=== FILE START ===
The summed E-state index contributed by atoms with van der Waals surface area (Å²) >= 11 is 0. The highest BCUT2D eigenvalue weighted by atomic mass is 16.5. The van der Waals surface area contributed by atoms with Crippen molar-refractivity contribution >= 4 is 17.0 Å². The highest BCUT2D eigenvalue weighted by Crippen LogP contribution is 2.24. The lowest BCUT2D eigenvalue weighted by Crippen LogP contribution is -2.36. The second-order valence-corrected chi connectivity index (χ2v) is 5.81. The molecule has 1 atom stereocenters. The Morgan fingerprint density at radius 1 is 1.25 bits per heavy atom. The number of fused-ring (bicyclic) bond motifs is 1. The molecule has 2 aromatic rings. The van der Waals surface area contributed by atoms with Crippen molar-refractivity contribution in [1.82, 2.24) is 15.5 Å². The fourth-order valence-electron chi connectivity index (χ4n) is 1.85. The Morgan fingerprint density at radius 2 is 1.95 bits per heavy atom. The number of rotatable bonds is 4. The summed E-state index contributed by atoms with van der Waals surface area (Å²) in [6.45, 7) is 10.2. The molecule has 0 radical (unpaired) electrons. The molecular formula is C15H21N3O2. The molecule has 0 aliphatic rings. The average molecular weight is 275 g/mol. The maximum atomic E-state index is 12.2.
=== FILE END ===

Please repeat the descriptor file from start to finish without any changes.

The summed E-state index contributed by atoms with van der Waals surface area (Å²) >= 11 is 0. The highest BCUT2D eigenvalue weighted by atomic mass is 16.5. The van der Waals surface area contributed by atoms with Crippen molar-refractivity contribution >= 4 is 17.0 Å². The highest BCUT2D eigenvalue weighted by Crippen LogP contribution is 2.24. The lowest BCUT2D eigenvalue weighted by Crippen LogP contribution is -2.36. The second-order valence-corrected chi connectivity index (χ2v) is 5.81. The molecule has 1 atom stereocenters. The Morgan fingerprint density at radius 1 is 1.25 bits per heavy atom. The number of fused-ring (bicyclic) bond motifs is 1. The molecule has 2 aromatic rings. The van der Waals surface area contributed by atoms with Crippen molar-refractivity contribution in [1.82, 2.24) is 15.5 Å². The fourth-order valence-electron chi connectivity index (χ4n) is 1.85. The Morgan fingerprint density at radius 2 is 1.95 bits per heavy atom. The number of rotatable bonds is 4. The summed E-state index contributed by atoms with van der Waals surface area (Å²) in [6.45, 7) is 10.2. The molecule has 0 radical (unpaired) electrons. The molecular formula is C15H21N3O2. The molecule has 0 aliphatic rings. The average molecular weight is 275 g/mol. The maximum atomic E-state index is 12.2.